■ Now the Moon hangs below distant Saturn, between Venus to their lower right and Jupiter to their upper left.


■ Now the Moon hangs lower right of Jupiter. Look farther to their lower left for sparklier Fomalhaut.

■ As the stars come out, the Cassiopeia W stands on end (its fainter end) high in the northeast. Watch Cas turn around to become a flattened M, even higher in the north, by late evening.

■ This is the time of year when M31, the Andromeda Galaxy, passes your zenith after dinnertime (if you live in the mid-northern latitudes). The exact time depends on your longitude; it happens at 7:30 p.m. if you happen to live at your time zone's standard longitude. Binoculars, or your eyes alone under a dark sky, will show M31 just off the upraised knee of the Andromeda constellation's stick figure. See the big evening constellation chart in the center of Sky & Telescope.


■ Orion is up after dinnertime low in the east-southeast, and that means Gemini is also coming up to its left (for the world's mid-northern latitudes). The head stars of the Gemini twins, Castor and Pollux, are at the left end of the Gemini constellation — one over the other, with Castor on top.


■ First-quarter Moon (exactly so at 8:36 p.m. EST). The half-lit Moon shines far off the upper-left end of the Venus-Saturn-Jupiter line, turning it into an immense, gently curving line of four objects.

■ Algol should be at minimum light for a couple hours centered on 8:27 p.m. EST.


■ At this time of year the Big Dipper lies shyly down at its lowest just after dark, due north. It's entirely below the north horizon if you're as far south as Miami.

But by midnight the Dipper stands straight up on its handle in fine view in the northeast while Cassiopeia has wheeled over to the northwest to stand nearly upright on the bright end of its W shape.

■ Seen any early Geminid meteors yet? The shower is due to peak in two days, late on the night of December 13-14.


This Week's Planet Roundup

Mercury is out of sight in the glare of the Sun.

Venus, a dazzling magnitude –4.9, shines in the southwest during and after twilight.

Mars, far and faint at magnitude +1.6, is emerging low in the sunrise. Look just above the east-southeast horizon about 50 minutes before sunup, way down below Arcturus and Spica.

Jupiter with Great Red Spot and two dark barges on Nov. 22, 2021.
Jupiter on November 22nd, imaged by Christopher Go in the Philippines. South is up. Because Jupiter is far past opposition, its following (eastern) edge is slightly shaded. Jupiter has shrunk to 37 arcseconds wide now but is still worth watching! Get your scope on Jupiter and Saturn in twilight before they move lower. Moreover, the seeing often steadies in twilight.

The South Equatorial Belt, with the Great Red Spot in its southern edge, is mostly pale. The North Equatorial Belt is relatively dark red along its south edge and sports two dark red barges in the image above.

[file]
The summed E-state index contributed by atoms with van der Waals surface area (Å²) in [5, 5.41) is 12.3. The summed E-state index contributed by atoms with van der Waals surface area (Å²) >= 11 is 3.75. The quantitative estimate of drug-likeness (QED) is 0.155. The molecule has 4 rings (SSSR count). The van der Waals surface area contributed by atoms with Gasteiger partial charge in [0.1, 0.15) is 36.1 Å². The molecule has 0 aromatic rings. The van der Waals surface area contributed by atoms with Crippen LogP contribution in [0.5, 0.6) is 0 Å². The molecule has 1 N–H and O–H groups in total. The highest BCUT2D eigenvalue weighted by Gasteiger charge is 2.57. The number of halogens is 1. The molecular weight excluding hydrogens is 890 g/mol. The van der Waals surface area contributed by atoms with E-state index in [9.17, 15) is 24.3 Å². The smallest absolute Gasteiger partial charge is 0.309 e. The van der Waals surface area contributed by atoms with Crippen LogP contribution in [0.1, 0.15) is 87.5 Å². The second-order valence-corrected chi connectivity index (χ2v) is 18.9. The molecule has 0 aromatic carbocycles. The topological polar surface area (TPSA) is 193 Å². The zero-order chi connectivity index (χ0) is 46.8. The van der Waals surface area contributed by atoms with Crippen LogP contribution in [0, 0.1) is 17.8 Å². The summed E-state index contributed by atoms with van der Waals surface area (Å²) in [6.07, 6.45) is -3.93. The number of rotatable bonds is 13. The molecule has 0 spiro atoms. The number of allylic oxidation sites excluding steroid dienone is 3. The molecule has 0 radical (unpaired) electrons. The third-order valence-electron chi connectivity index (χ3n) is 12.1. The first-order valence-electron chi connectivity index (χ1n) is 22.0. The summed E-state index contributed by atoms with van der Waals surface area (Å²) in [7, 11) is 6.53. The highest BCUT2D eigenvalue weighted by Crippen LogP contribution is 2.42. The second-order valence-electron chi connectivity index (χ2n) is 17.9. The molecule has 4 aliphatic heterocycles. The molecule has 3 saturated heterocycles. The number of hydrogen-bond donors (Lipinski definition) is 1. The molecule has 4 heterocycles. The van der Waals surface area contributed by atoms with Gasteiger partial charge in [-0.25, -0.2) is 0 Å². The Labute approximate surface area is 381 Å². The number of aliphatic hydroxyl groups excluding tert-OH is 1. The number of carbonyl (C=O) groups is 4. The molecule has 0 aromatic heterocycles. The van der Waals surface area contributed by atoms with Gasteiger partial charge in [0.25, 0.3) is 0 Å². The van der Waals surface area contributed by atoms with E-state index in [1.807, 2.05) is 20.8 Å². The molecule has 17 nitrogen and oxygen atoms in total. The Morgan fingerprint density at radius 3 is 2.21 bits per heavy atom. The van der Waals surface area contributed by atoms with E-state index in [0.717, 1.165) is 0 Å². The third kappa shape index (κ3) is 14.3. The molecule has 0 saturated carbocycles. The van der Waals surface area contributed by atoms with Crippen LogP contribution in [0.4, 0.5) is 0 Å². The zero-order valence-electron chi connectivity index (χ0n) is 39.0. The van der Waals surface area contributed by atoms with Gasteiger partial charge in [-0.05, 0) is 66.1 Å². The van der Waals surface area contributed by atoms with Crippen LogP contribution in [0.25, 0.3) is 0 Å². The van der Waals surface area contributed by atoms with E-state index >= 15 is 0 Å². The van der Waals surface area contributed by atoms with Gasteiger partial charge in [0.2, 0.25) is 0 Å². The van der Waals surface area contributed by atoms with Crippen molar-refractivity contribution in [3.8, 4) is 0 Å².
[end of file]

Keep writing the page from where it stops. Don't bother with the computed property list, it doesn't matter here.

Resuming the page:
Color and brightness contrasts are exaggerated here, compared to Jupiter's whiter, flatter visual appearance. This is done in virtually every photo of the planet you ever see, to bring out details.

Jupiter, in Capricornus, shines in the south to southwest during evening far upper left of Venus. At magnitude –2.3 Jupiter is second in brightness only to Venus.

Look two fists lower left of Jupiter for sparkly Fomalhaut, magnitude +1.2.

Saturn, also in Capricornus, is midway between Jupiter and Venus. At magnitude +0.7, Saturn is only 1/16 Jupiter's brightness.

Saturn sets around 8 or 9 p.m. Jupiter follows it down a little more than an hour later.

Uranus (magnitude 5.7, in southern Aries) is very high in the east-southeast after dark. See Bob King's story and finder chart.

Neptune (magnitude 7.9, at the Aquarius-Pisces border) is high in the south after dark.

All descriptions that relate to your horizon — including the words up, down, right, and left — are written for the world's mid-northern latitudes. Descriptions and graphics that also depend on longitude (mainly Moon positions) are for North America.

Eastern Standard Time, EST, is Universal Time (also called UT, UTC, GMT, or Z time) minus 5 hours.

Want to become a better astronomer? Learn your way around the constellations. They're the key to locating everything fainter and deeper to hunt with binoculars or a telescope.

This is an outdoor nature hobby. For an easy-to-use constellation guide covering the whole evening sky, use the big monthly map in the center of each issue of Sky & Telescope, the magazine of the American Astronomical Society.

Once you get a telescope, to put it to good use you'll need a detailed, large-scale sky atlas (set of charts). The basic standard is the Pocket Sky Atlas (in either the original or Jumbo Edition), which shows stars to magnitude 7.6.